Zuni Pueblo Maidens embody feminine strength, power of creation, nurturing and wisdom. Troy Sice's museum quality artwork demonstrates his consummate carving and inlaying skills. He is an award-winning third-generation artist, the grandson of George H. CheeChee (d), nephew of Ramie and Miguel Haloo (d) and half-brother of Colvin Peina (d). He reaches back to a prehistoric Zuni Pueblo tradition in the use of antler and different stone mediums for creating animal and human forms.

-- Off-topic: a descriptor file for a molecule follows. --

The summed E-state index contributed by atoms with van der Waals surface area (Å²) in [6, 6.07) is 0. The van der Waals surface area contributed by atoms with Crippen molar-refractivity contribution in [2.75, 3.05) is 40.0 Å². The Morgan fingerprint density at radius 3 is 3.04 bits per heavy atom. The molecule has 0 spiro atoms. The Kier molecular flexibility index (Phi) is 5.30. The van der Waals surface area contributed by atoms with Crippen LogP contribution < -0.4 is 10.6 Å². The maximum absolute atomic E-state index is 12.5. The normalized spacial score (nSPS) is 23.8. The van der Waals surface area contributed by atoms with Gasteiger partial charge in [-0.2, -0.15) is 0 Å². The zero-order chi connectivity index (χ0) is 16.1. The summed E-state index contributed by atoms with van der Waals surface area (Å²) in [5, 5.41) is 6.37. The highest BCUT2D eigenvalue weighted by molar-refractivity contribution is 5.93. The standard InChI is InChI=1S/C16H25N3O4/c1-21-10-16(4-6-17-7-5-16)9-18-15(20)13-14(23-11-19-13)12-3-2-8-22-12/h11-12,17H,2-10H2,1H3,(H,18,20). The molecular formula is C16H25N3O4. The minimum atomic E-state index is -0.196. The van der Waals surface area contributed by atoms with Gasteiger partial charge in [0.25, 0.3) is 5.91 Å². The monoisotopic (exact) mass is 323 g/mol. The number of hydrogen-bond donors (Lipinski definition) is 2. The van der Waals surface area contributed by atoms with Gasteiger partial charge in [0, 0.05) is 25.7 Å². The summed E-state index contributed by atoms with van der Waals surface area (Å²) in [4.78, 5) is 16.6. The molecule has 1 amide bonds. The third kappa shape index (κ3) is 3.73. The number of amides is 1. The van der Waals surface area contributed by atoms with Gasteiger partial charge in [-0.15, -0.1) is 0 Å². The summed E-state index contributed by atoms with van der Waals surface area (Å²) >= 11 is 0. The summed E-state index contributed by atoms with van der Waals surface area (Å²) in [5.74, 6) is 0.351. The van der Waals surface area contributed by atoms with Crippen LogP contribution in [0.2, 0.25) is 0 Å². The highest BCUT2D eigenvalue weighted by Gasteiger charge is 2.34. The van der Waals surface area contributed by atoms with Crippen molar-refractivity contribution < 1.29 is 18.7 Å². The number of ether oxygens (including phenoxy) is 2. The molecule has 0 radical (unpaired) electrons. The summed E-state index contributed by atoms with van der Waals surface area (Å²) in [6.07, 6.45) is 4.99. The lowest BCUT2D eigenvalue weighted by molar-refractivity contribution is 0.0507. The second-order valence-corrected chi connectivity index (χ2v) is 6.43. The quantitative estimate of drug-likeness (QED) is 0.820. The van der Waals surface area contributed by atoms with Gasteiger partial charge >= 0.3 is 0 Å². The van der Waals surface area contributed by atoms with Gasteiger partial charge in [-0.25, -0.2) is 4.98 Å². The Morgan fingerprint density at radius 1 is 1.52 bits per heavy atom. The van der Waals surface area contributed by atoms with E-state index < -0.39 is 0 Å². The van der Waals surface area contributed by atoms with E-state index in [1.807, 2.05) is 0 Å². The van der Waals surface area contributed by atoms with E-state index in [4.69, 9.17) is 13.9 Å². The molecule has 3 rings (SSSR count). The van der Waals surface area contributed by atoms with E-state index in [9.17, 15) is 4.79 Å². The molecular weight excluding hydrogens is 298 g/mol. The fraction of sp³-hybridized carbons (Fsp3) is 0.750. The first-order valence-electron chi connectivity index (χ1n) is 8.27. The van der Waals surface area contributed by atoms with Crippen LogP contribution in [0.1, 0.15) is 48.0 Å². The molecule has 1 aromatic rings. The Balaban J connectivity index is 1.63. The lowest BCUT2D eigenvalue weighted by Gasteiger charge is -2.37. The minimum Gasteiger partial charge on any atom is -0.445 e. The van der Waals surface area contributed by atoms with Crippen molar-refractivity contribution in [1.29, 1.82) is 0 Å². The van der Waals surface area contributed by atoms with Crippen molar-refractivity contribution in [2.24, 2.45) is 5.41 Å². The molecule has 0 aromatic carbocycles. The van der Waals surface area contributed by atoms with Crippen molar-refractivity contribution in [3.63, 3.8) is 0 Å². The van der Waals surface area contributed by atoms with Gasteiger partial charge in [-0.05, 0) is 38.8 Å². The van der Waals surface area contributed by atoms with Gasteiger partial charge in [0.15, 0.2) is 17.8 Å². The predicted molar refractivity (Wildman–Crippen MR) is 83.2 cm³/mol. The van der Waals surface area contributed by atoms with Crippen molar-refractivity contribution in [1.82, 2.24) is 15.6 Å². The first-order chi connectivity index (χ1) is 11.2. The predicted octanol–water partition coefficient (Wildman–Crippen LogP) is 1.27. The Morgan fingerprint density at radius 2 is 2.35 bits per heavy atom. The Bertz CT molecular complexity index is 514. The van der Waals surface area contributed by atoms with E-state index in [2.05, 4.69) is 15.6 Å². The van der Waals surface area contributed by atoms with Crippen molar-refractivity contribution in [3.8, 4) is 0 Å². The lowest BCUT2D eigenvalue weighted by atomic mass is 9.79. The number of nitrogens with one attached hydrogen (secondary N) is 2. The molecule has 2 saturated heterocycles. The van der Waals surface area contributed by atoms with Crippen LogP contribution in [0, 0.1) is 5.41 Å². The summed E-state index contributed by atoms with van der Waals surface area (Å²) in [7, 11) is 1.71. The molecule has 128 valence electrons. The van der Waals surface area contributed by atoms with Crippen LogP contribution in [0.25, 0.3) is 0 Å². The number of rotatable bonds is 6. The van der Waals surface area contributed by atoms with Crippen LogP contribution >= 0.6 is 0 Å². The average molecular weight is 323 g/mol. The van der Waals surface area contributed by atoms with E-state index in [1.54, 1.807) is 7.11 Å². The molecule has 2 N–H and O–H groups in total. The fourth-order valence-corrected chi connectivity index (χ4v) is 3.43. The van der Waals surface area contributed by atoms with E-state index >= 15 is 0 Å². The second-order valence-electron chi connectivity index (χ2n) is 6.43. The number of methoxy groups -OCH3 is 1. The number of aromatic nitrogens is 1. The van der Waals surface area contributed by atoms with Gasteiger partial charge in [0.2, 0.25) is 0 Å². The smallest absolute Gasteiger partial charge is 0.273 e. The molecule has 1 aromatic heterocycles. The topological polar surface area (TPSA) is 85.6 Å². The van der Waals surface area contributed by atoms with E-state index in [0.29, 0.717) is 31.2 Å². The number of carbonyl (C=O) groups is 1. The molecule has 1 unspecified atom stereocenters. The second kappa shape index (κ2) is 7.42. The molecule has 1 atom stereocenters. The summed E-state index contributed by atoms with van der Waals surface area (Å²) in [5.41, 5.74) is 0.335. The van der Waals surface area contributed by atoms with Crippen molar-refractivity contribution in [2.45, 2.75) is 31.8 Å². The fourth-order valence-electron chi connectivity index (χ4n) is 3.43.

A Zuni Maiden Grandmother is identified by old-style whorls of hair and is wearing a shawl, signifying she has not had a baby but has mothered many. A gorgeous gold lip shell carved feather is secured with sterling silver to intricately etched hair. Confident eyes are from inlaid pen shell and a red coral mouth speaks of time-honored ways. The smoothly burnished antler reveals soft folds of a shawl or blanket that is etched with many a Dragonfly filled with lapis, jet, serpentine and pipestone paste. It's bordered with segments of lovely coral, turquoise, lapis, serpentine, pen shell, variscite, spiny oyster shell and gold lip shell. We love the ruffled sleeves of her blouse. Mocassins or boots are inlaid with lapis accents. Dimensions of this collectible treasure are about 4 1/2" tall, 1 5/8" wide and 1 1/4" deep.
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